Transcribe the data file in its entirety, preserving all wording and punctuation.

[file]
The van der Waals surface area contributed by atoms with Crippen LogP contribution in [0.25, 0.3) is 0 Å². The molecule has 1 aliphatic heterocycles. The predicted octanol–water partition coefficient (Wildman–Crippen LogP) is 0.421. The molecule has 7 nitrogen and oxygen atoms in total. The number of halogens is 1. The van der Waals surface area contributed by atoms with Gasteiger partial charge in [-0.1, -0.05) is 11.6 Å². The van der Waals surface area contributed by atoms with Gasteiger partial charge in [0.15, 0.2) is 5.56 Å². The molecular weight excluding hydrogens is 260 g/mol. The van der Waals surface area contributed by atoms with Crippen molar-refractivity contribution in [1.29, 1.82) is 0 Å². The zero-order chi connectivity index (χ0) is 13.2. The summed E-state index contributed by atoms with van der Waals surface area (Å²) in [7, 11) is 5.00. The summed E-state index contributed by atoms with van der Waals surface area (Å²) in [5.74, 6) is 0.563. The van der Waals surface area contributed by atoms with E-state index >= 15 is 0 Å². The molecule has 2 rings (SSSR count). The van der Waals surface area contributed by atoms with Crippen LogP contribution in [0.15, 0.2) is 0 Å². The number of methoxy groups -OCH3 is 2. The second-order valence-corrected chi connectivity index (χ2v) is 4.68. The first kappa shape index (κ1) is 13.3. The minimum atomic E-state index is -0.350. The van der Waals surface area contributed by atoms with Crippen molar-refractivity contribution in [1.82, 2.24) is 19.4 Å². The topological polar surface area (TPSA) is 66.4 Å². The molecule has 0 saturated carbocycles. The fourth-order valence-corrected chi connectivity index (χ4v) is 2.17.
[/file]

The van der Waals surface area contributed by atoms with Crippen LogP contribution in [0.25, 0.3) is 0 Å². The molecule has 1 aliphatic heterocycles. The predicted octanol–water partition coefficient (Wildman–Crippen LogP) is 0.421. The molecule has 7 nitrogen and oxygen atoms in total. The number of halogens is 1. The van der Waals surface area contributed by atoms with Gasteiger partial charge in [-0.1, -0.05) is 11.6 Å². The van der Waals surface area contributed by atoms with Gasteiger partial charge in [0.15, 0.2) is 5.56 Å². The molecular weight excluding hydrogens is 260 g/mol. The van der Waals surface area contributed by atoms with Crippen molar-refractivity contribution in [1.29, 1.82) is 0 Å². The zero-order chi connectivity index (χ0) is 13.2. The summed E-state index contributed by atoms with van der Waals surface area (Å²) in [7, 11) is 5.00. The summed E-state index contributed by atoms with van der Waals surface area (Å²) in [5.74, 6) is 0.563. The van der Waals surface area contributed by atoms with E-state index >= 15 is 0 Å². The molecule has 2 rings (SSSR count). The van der Waals surface area contributed by atoms with Crippen LogP contribution in [0.15, 0.2) is 0 Å². The number of methoxy groups -OCH3 is 2. The second-order valence-corrected chi connectivity index (χ2v) is 4.68. The first kappa shape index (κ1) is 13.3. The minimum atomic E-state index is -0.350. The van der Waals surface area contributed by atoms with Crippen molar-refractivity contribution in [1.82, 2.24) is 19.4 Å². The topological polar surface area (TPSA) is 66.4 Å². The molecule has 0 saturated carbocycles. The fourth-order valence-corrected chi connectivity index (χ4v) is 2.17.